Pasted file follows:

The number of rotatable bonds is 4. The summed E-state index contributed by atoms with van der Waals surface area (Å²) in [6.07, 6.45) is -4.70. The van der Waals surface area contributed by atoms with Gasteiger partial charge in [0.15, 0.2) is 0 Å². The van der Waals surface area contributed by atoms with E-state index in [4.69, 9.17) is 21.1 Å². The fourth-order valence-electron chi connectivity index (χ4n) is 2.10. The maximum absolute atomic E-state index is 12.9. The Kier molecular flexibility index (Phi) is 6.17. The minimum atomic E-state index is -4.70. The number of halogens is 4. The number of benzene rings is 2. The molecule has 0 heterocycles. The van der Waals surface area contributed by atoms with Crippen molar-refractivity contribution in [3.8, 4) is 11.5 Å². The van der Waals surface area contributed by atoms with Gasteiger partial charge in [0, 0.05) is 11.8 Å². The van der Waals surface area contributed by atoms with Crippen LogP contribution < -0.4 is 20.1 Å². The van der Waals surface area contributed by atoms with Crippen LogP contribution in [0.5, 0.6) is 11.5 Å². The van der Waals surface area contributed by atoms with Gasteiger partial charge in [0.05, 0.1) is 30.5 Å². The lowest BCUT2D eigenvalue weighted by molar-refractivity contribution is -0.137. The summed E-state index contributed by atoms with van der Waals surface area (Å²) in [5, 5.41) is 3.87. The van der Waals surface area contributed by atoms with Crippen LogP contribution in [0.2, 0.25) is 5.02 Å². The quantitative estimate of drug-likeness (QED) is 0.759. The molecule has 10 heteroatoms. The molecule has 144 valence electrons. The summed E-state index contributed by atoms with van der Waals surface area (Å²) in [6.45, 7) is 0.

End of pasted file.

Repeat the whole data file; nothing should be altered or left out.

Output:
The number of rotatable bonds is 4. The summed E-state index contributed by atoms with van der Waals surface area (Å²) in [6.07, 6.45) is -4.70. The van der Waals surface area contributed by atoms with Gasteiger partial charge in [0.15, 0.2) is 0 Å². The van der Waals surface area contributed by atoms with E-state index in [4.69, 9.17) is 21.1 Å². The fourth-order valence-electron chi connectivity index (χ4n) is 2.10. The maximum absolute atomic E-state index is 12.9. The Kier molecular flexibility index (Phi) is 6.17. The minimum atomic E-state index is -4.70. The number of halogens is 4. The number of benzene rings is 2. The molecule has 0 heterocycles. The van der Waals surface area contributed by atoms with Crippen molar-refractivity contribution in [3.8, 4) is 11.5 Å². The van der Waals surface area contributed by atoms with Gasteiger partial charge in [0, 0.05) is 11.8 Å². The van der Waals surface area contributed by atoms with Crippen LogP contribution < -0.4 is 20.1 Å². The van der Waals surface area contributed by atoms with Crippen LogP contribution in [0.5, 0.6) is 11.5 Å². The van der Waals surface area contributed by atoms with Gasteiger partial charge in [0.05, 0.1) is 30.5 Å². The lowest BCUT2D eigenvalue weighted by molar-refractivity contribution is -0.137. The summed E-state index contributed by atoms with van der Waals surface area (Å²) in [5, 5.41) is 3.87. The van der Waals surface area contributed by atoms with Crippen LogP contribution in [0.2, 0.25) is 5.02 Å². The quantitative estimate of drug-likeness (QED) is 0.759. The molecule has 10 heteroatoms. The molecule has 144 valence electrons. The summed E-state index contributed by atoms with van der Waals surface area (Å²) in [6.45, 7) is 0.